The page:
The recent study that training at 30%-1RM promoted hypertrophy to a similar extent as 80%-1RM (1) has definitely generated some discussion, and I’ve written some of my initial thoughts on it in another post. If you haven’t read the original article, or my thoughts on it, definitely set aside some time if you’re interested in optimal hypertrophy training.
After getting my thoughts down, one point that came up in the comments is that for beginners in the gym the more reps they perform the better, in terms of optimizing technique. It’s hard to argue with this logic, and in reality I totally agree, nothing is better for perfecting technique than actually performing the reps (the gym equivalent of the 10000 hour rule).
My main concern with this strategy is that while light weights (let’s say 30%-1RM) are certainly able to provide a hypertrophic stimulus when used to failure (1), how does this influence technique? Is a bench press or squat at 30%1RM really the same exercise as at 80%-1RM or higher?
How does load affect form?
Awhile back I did a Strong Science post featuring a small collection of deadlift-related literature, ending with a popular comparison of the trap-bar and conventional bar deadlift (2). Other than the comparison of the two different bars, the best part of the study was a graph the authors produced tracking bar path for each lift across various training intensities (10-80%-1RM).
The intent of tracking bar path was to detect differences between the trap bar and standard olympic lifting bar, but by including different training intensities, the authors have clearly demonstrated that bar path is different across the 1RM continuum.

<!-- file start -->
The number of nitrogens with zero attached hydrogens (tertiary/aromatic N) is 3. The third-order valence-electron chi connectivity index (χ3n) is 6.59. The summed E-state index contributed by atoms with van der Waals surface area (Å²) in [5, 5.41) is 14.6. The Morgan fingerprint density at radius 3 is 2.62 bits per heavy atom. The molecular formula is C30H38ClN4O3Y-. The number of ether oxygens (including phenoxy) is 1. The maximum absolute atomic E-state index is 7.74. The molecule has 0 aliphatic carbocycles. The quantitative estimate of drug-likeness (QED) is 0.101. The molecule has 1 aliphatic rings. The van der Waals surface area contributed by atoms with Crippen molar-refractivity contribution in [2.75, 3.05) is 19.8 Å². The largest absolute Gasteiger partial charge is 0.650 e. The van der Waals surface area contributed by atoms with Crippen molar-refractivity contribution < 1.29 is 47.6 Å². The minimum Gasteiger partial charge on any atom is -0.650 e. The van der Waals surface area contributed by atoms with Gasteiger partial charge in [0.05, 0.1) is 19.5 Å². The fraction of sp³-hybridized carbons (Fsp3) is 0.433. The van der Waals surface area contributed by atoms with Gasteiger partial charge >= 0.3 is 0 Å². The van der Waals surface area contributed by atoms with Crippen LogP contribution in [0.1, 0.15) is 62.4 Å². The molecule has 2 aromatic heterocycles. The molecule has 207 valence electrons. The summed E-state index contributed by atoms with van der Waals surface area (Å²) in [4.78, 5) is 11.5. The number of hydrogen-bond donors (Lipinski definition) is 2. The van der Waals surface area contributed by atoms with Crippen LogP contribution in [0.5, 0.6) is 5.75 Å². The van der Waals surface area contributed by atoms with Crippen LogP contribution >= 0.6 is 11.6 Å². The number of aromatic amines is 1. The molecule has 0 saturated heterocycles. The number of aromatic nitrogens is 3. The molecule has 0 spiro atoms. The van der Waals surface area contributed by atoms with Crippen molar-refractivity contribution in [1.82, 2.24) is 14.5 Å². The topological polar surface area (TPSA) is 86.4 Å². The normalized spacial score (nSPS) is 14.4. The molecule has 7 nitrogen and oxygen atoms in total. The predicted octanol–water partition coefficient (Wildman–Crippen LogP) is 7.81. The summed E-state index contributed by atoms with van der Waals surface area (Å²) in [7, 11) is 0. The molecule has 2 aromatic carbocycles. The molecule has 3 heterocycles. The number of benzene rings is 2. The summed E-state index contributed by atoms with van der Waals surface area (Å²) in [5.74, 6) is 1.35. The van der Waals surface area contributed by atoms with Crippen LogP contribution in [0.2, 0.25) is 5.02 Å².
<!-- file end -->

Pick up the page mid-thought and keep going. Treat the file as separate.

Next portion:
While specific to the deadlift, as bar load increased from 10-80%1RM, we can see vertical displacement (height of the lift) decreased, and there was a substantial difference in the horizontal path of the bar. These weren’t small differences either, as we can estimate differences as high as eight centimetres in the horizontal direction, and approximately 10 or more centimetres vertically from the graph above. I doubt the lifters became shorter to explain their now vertically challenged deadlifts at heavier weights, but rather these differences in bar path are reflective of altered technical performance of the lift, some of which I’ve discussed in other posts (here, here and here).
If one theme emerges from my latest training posts, it’s that there is no ONE optimal training load if you’re trying to maximize strength and hypertrophy while mastering exercise technique. Any training program should reflect a series of training intensities and not be pigeon-holed to one specific range of weights.
Strength, hypertrophy and exercise technique are optimally developed across the repetition maximum continuum, and training exclusively in one range will make choosing your weights easy, but you’ll compromise your progress in the gym. The best part is if you spend time warming up across the rep ranges on your way to your working weight, you’ve covered your bases without giving it much thought. No graphs required!
- Mitchell, C. J., Churchward-Venne, T. A., West, D. D. W., Burd, N. A., Breen, L., Baker, S. K., & Phillips, S. M. (2012, April 19). Resistance exercise load does not determine training-mediated hypertrophic gains in young men. Journal of Applied Physiology.
- Swinton, PA et al. (2011). A Biomechanical Analysis of Straight and Hexagonal Barbell Deadlifts Using Submaximal Loads. Journal of strength and conditioning research / National Strength & Conditioning Association, 25(7), 2000–2009.